Some AFS system designs incorporate yaw rate measurements and use proportional and derivative yaw rate feedback to generate an additional steering input to the front wheels. One proposed AFS system varies the steering ratio based on the intended steering angle, the vehicle speed and the road conditions.

In a given operating environment, steering stability and performance of a vehicle is largely characterized by its understeer and oversteer behavior. The vehicle is in an understeer condition if the vehicle yaw is less than the operator steering input, where turning the steering wheel more does not correct the understeer condition because the wheels are saturated. The vehicle is in an oversteer condition if the vehicle yaw is greater than the operator steering input.

Under certain scenarios the additional steering input to the front wheels provided by the AFS system can saturate the front tires during a heavy understeer condition resulting in an undesired vehicle behavior. Therefore, it is desirable to determine the understeer and oversteer behavior of the vehicle and to change the AFS control strategy based on the understeer and oversteer behavior of the vehicle so that the road wheel steering angle is in the ideal position to provide the intended steering angle.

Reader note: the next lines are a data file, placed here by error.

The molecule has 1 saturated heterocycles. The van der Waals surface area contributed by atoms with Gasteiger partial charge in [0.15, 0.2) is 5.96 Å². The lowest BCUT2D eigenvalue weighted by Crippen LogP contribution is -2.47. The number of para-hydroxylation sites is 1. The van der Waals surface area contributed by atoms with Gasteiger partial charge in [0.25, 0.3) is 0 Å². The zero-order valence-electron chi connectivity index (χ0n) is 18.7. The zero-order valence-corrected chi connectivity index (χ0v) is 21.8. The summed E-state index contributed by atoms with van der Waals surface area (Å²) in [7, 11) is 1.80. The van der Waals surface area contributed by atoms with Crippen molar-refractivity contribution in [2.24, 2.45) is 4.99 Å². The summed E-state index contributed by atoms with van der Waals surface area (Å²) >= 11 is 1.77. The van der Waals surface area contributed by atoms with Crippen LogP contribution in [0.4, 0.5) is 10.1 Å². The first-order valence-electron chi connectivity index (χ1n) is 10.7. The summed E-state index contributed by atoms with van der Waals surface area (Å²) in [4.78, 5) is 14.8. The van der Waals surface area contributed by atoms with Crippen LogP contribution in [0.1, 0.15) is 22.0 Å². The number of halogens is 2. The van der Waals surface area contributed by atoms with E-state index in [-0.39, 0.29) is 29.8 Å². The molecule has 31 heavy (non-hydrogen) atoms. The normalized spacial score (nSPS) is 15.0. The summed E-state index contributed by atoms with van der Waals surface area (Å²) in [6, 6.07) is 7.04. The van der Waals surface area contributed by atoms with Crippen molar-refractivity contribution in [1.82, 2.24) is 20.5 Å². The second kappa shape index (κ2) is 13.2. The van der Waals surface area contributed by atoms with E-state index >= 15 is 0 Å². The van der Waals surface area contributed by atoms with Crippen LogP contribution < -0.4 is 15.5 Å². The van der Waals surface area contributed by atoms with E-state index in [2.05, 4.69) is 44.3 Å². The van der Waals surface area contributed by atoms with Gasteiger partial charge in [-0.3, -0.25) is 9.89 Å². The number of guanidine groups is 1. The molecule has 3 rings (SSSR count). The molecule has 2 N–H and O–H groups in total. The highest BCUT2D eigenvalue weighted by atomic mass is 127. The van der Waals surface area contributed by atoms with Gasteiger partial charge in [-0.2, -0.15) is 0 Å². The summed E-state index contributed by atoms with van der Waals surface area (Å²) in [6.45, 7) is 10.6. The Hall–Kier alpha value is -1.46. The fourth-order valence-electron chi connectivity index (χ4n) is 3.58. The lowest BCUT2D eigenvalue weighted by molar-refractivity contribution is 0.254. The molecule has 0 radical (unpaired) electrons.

SUMMARY OF THE INVENTION

In accordance with the teachings of the present invention, an AFS control system is disclosed that includes a first control sub-system that provides AFS oversteer control to control the angle of the front wheels during an oversteer condition, and a second control sub-system that provides AFS understeer control to control the angle of the front wheels during an understeer condition. A controller monitors a first parameter as an oversteer flag associated with the first control sub-system and monitors a second parameter as an understeer flag associated with the second control sub-system.